The Wokingham Paper

Woodley United U8’s lead the way with innovative virtual training sessions

WOODLEY UNITED have led the way with innovative virtual training sessions for their under 8’s team to keep them engaged and active throughout lockdown. 

Team coaches Charlie Payne and Paul Meaden, who take care of training the under 8’s age group at Woodley United Football Club, envisaged the idea of running virtual training sessions which has become a huge success. 

“We started getting on with it the moment football was suspended. Charlie and I got our heads together and started brainstorming ideas of how we could keep the kids engaged in football, with the club and with each other,” said Paul.

“For us it was important to ensure the kids had a social connection to motivate them to get involved. 

“We dipped in and had a go with the virtual sessions, we’ve had teething problems and realised parts where it has gone flat and where its needed to improve. So we’ve added more fun elements.”

There have been challenges along the way, but the coaches have been able to devise sessions to bring out creativity among the group of youngsters who have been able to enjoy the routine of football sessions during lockdown.

“We realised in the first few weeks, a lot of the kids hadn’t seen their mates for a while so getting them on the screen looking at each other was a bit odd for them,” said Charlie.

“So we started with simple activities like who can make the silliest animal noise or do the best goal celebration to make them more comfortable seeing each other acting silly. 

“Some of them wouldn’t partake in the football activities, but they just wanted to be there to interact with their mates.” 

Starting with the under 8’s age group, Charlie and Paul have ensured that the social aspect of football is always at the forefront of their sessions, including special guest appearances from first-team coaches such as Reading Women’s goalkeeper Rachael Laws and Wycombe Wanderers manager Gareth Ainsworth. 

“The football element is completely secondary to everything we’re trying to do,” continued Paul.

“We’re trying to bring normality and a bit of fun and happiness into the kids’ days, and whilst we’re doing it, we will do a bit of football. 

“We’ve introduced guests into the session which has been a brilliant addition and has helped us do things such as specialist goalkeeper training. 

“We’ve invited members of the first team into our ball mastery sessions, we want to keep things varied.
“We needed to keep the interest going to ensure each session was different and had the idea of midweek being training and Saturday being the matchday to create something to keep interest. 

“The kids absolutely love it. We’ve had around 30 kids in each midweek and Saturday sessions and another 20 who wanted to do the goalkeeping sessions. Last week we had the first team goalkeeper coach, who is also Reading Women’s goalkeeper Rachael Laws. She came along and the kids loved hearing her stories. Tomorrow night we have Wycombe Wanderers manager Gareth Ainsworth dropping in for a Q&A.

“We’ve opened it up to the whole youth age range. For this to work, the parents have to get involved and do a bit of coaching, we’ve seen them really step up. To see the benefit extending to the families as well is great.”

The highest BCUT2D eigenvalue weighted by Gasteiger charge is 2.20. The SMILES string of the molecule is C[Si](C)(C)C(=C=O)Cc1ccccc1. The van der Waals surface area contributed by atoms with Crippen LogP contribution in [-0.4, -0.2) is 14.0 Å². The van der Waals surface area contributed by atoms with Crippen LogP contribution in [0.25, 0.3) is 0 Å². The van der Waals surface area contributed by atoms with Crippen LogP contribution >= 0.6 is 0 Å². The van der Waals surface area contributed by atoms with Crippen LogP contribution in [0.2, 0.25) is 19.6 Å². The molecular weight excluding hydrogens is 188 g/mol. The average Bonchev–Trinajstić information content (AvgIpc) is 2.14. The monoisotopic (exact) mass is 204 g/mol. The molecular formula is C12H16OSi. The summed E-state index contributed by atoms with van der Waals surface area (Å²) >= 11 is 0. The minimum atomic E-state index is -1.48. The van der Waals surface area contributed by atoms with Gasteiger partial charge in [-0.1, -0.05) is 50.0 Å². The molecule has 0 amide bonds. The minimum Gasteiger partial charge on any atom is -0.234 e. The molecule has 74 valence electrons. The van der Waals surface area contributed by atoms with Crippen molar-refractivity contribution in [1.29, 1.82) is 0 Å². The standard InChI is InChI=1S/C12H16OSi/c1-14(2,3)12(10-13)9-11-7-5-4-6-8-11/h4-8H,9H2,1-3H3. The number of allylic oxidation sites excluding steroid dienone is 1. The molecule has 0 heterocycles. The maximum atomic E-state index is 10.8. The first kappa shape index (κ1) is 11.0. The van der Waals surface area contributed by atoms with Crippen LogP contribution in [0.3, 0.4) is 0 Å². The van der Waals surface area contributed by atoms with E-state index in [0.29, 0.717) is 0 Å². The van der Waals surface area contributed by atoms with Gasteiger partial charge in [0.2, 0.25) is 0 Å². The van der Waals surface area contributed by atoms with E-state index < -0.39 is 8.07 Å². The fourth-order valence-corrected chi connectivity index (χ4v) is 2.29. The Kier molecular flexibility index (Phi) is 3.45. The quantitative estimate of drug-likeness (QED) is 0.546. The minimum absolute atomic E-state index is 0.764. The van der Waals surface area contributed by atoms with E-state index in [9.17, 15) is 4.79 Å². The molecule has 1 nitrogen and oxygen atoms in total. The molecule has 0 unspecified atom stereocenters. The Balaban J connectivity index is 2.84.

“We’ve got the kids to showcase their skills and it’s been lovely to see them do a bit of a show and tell, it helps to engage them,” added Charlie.

“We’ve done drills such as dribbling, so we asked them to make defenders, so the kids went away and made defenders out of objects such as buckets or bins.
“So we made a design a defender competition, they sent a photograph in and the first-team managers voted on the winner.

“It’s all about their journey, we set the framework up for them to be creative.”

The community aspect of the sessions has been paramount to their success, and they are keen for more clubs and age groups to get involved.

“Throughout the club, key members have been coming on board with the idea,” continued Charlie.

“We’re pulling in ideas and resources from other people which has helped to make the club more integrated than it has ever been and that’s certainly a positive we can take out of this strange time. That’s one thing we have to ensure that we continue as a club. 

“We are one club in the community, I’m sure there are lots of kids out there who would like to do something like this as well. 

“If there are any clubs out there who would like to speak to us and tap into what we are doing, we’d be more than happy to take calls and discuss what we’ve done to either get their kids involved in what we are doing or launch their own version of it. 

“This isn’t just about Woodley United, it’s about what we can do as a community for our young players. 

“If there are other parents in the community who want their kids to join in, get in touch with us and we’ll happily involve them, it doesn’t matter what club they play for. We want this to be a collaborative process.

“It’s so important to us to see the kids having fun and engaging with their friends, that is the bottom line of it all. And at the end of it, if they play a bit of football and improve a bit, that’s brilliant. 

“We’ve created a YouTube channel for our under 8’s where we are posting the activities that we do. 

“To feel that weve done something of value for them means a lot. The more we can do this and keep the kids involved, the better,” added Paul.

“The end goal of all of this is to keep kids fit and engaged with team sport all the way into adulthood.”

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